The good news of some debt reduction by the major financial powers comes as a good start in restructuring the unjust relations between the north and south of this planet. The Catholic Church welcomes this move with blessings from Rome today and also urges further alleviation of the structures of inequality and injustice that are so central to the violence and despair of much of the world. Much more ambiguously, I claim no pretensions to fully understand the Italian vote, or lack of it. I do know that the effort to repeal democratically voted safeguards is evidently going down to a dramatic defeat with a reported low turnout of about 18 percent which will nullify the repeal effort. I am also very aware that Benedict XVI, and all the Italian bishops, along with many civil leaders, urged voters to boycott the vote. Perhaps we are witnessing yet another manifestation of the wise caution and legitimate fears that the new tools of reproduction though artificial tools need to be very carefully handled and that radical interference with nature can be tragic. Obviously not all such interference, for example my own adult stem cell transplant and many other procedures. But how do we decide policy? Clones? Embryo farming? Surrogacy? Some prayer and reflective silence and then some very skilled, smart analysis is my favored approach to a whole new world.
Friday, June 10, 2005
When Catholic politicians (Irish and Italian) in Boston start using words like "reprehensible" to criticize the Archdiocese of Boston in the public arena, the Archbishop needs to wake up. Archbp. Sean O'Malley may be obtuse, oblivious, or very, very badly advised. The debacle of the sudden closing of the parish school as described by McGrory at the link is awful. Closing or consolidating a Catholic school is not at issue here. The issue is the unbelievably incompetent manner of the Archdiocese's sense of people and the public at large. Operating like some CIA or CSI fueled amateurs, they hear that people are going to seize the school and occupy it. Don't they know that every reporter will go after the money quote, in this case, a early grade student wanting just to back into the closed school to retrieve his crayons? Coming after the duplicity of diverting funds collected at Easter and Christmas for the retired priests' fund, and coming after the years of coverup and deceit about clergy sex abuse, this latest is unfathomable. If their purpose was to edge the other deceits off the front page, maybe they have some success. I love Boston, served there for many years in campus ministries and cannot believe what I am hearing and reading.
Thursday, June 09, 2005
The administration in DC is holding fast to its line of justification for holding Moslem suspects in detention. Rumsfeld and others admit some abuses but insist the system is workable and fully justified. Even if there have been only a few random instances of abusive treatment, it is huge loss for the perception of the US. A smart government would immediately deal with the reality that millions of people are ready to believe the moral worst about US behavior. We sound grossly hypocritical when we sound off on human rights and our national innocence. It is very disheartening to realize that most Americans are falling right in line.
Monday, June 06, 2005
Fortunately I have never been called on to affirm or deny a miracle. I have certainly heard many, many accounts in which people deeply belive that a miracle happened to them. Recently I witnessed a profound change in attitude in someone I've know for years. Is it a miracle? Many other people that I've known have undergone a similar change or conversion. Does that disqualify it as a miracle? I consider my own cancer journey a miracle of sorts but my non-believing oncologist, while not at all hostile to the spiritual, would see no need to invoke any supernatural power. He says its a case of treatment and drugs working very well and my being able to tolerate it all quite well. So even though my outcome so far may be rare and even unexpected, does it merit the label of miracle. I just don't know and a large part of me says that I don't need to know.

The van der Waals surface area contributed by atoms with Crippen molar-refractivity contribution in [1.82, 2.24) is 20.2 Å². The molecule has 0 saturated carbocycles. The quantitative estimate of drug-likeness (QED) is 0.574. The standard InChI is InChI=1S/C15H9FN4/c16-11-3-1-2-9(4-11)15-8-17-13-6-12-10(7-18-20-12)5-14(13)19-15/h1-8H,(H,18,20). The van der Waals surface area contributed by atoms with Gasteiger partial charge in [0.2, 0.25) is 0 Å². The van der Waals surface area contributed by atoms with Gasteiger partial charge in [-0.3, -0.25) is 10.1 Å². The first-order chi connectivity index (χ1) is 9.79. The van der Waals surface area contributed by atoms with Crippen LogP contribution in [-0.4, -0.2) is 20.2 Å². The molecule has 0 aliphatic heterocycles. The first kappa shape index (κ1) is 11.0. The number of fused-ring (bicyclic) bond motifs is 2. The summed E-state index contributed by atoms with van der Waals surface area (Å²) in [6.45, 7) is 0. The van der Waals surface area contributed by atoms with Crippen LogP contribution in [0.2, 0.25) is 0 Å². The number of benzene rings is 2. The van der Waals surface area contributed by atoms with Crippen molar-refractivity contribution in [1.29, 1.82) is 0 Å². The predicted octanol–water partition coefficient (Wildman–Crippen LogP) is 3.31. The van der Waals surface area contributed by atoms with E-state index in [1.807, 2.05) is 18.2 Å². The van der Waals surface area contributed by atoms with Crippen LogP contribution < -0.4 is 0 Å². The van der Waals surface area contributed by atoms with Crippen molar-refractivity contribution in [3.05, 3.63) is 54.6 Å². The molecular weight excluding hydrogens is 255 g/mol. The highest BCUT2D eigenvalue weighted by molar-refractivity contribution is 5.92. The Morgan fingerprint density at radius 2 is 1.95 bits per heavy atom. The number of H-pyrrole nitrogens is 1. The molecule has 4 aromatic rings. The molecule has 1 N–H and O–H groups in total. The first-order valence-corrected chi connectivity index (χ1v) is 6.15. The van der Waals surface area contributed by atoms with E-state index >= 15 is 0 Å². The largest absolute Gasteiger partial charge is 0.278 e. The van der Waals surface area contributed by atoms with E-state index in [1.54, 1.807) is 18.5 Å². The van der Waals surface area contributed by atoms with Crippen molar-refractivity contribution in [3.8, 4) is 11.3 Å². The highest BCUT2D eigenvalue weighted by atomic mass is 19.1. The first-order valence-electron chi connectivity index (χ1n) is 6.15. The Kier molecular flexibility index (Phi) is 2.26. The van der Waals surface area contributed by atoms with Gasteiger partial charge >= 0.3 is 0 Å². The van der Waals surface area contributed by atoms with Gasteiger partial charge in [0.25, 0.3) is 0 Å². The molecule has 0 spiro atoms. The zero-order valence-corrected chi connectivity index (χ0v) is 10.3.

Saturday, June 04, 2005
There is something bracing and exhilarating about the outrage expressed by many Moslems world's over the US treatment of both Moslem detainees and of the Holy Book of Koran. Much of the initial outcry about Koran abuse came from prisoners themselves at Gitmo who, despite the isolation and fear, have not lessened their religious faith or their outrage at its treatment. The US administration is making a complete fool of itself and is making enemies everywhere by debating the use of the word, Gulag, by Amnesty International, while most of the world, including our allies, are stunned by the revelations of prisoner abuse that mount each day. We have, in effect, declared a war on Islam in the crudest and most incendiary fashion, holding men with Moslem names without charges, deporting people with no place to go and torturing prisoners. I am convinced that torture and humiliation are in the arsenal of the US policy, even if hidden under a wink and nod. However much Bush, Cheney and Rumsfeld put down the reports (many of them from our own military), obviously much of the world views the US under this administration as the modern, 21st century keeper of the Gulag. Can we recover?
Wednesday, June 01, 2005
Watergate: Fond memories
On Saturday with friends who are younger, I went past the famous Watergate Complex on the Potomac. Since they were too young to burn all the details in their not yet flourishing memories, I usually bore them (and others) with my own memories of a tumultuous and exciting era. Little could I have guessed that the news would become dominated by Watergate memories over the next week as the identity of Deep Throat was finally revealed. I love the recording (only now so meaningful) in which Nixon and Haldemann are discussing the indentity of the source. Incredibly, Nixon suspected Mark Felt and asks Haldemann if Felt is Catholic. The response: No, he has some Irish but he is Jewish. And Nixon ruminates, "Maybe its the Jewish thing." Even the most conspiratorial among us must admit that Watergate was the result of a conspiracy of only ONE: Nixon himself. I don't know whether Nixon could ever acknowledge that even in his most private solitude, but he showed us a magnificent panorama of human pride and self-deception. Even when we credit him for the opening to China and for the Food Stamp program, I am enthralled at how absolutely incapable we all are of seeing ourselves as we really are, and often as seen by others. Perhaps some gratitude is in order for all that, but that surely doesn't preclude the fun and incessant revelations that still mark the 'third rate burglary."